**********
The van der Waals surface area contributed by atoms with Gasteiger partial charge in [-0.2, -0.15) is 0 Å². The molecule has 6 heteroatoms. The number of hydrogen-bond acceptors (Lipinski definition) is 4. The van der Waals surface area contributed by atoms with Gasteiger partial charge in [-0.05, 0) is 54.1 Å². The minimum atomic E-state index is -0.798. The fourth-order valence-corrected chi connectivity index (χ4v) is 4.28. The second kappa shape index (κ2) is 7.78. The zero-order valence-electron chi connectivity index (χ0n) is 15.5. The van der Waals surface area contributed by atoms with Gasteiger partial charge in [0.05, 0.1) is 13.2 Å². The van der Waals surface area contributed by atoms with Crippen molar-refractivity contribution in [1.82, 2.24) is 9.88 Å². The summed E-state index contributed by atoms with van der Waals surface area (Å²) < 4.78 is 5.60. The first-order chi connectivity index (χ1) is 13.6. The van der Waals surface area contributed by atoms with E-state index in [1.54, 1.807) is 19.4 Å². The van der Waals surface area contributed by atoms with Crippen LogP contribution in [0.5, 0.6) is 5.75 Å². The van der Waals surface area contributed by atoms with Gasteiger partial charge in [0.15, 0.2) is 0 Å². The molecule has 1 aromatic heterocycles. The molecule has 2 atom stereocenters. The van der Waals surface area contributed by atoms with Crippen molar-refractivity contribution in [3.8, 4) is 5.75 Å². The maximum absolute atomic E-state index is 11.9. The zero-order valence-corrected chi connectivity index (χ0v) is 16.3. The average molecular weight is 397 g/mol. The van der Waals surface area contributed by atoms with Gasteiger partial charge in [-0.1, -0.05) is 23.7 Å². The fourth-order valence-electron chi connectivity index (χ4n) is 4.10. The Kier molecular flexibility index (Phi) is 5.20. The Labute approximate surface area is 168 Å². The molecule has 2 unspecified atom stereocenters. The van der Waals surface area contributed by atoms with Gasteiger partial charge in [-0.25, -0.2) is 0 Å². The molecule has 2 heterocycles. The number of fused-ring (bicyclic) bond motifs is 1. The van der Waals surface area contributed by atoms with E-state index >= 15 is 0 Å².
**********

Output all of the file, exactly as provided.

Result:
The van der Waals surface area contributed by atoms with Gasteiger partial charge in [-0.2, -0.15) is 0 Å². The molecule has 6 heteroatoms. The number of hydrogen-bond acceptors (Lipinski definition) is 4. The van der Waals surface area contributed by atoms with Gasteiger partial charge in [-0.05, 0) is 54.1 Å². The minimum atomic E-state index is -0.798. The fourth-order valence-corrected chi connectivity index (χ4v) is 4.28. The second kappa shape index (κ2) is 7.78. The zero-order valence-electron chi connectivity index (χ0n) is 15.5. The van der Waals surface area contributed by atoms with Gasteiger partial charge in [0.05, 0.1) is 13.2 Å². The van der Waals surface area contributed by atoms with Crippen molar-refractivity contribution in [1.82, 2.24) is 9.88 Å². The summed E-state index contributed by atoms with van der Waals surface area (Å²) < 4.78 is 5.60. The first-order chi connectivity index (χ1) is 13.6. The van der Waals surface area contributed by atoms with E-state index in [1.54, 1.807) is 19.4 Å². The van der Waals surface area contributed by atoms with Crippen LogP contribution in [0.5, 0.6) is 5.75 Å². The van der Waals surface area contributed by atoms with Gasteiger partial charge in [0.15, 0.2) is 0 Å². The molecule has 1 aromatic heterocycles. The molecule has 2 atom stereocenters. The van der Waals surface area contributed by atoms with Crippen molar-refractivity contribution in [3.8, 4) is 5.75 Å². The maximum absolute atomic E-state index is 11.9. The zero-order valence-corrected chi connectivity index (χ0v) is 16.3. The average molecular weight is 397 g/mol. The van der Waals surface area contributed by atoms with Gasteiger partial charge in [-0.1, -0.05) is 23.7 Å². The fourth-order valence-electron chi connectivity index (χ4n) is 4.10. The Kier molecular flexibility index (Phi) is 5.20. The Labute approximate surface area is 168 Å². The molecule has 2 unspecified atom stereocenters. The van der Waals surface area contributed by atoms with Gasteiger partial charge in [-0.25, -0.2) is 0 Å². The molecule has 2 heterocycles. The number of fused-ring (bicyclic) bond motifs is 1. The van der Waals surface area contributed by atoms with E-state index >= 15 is 0 Å².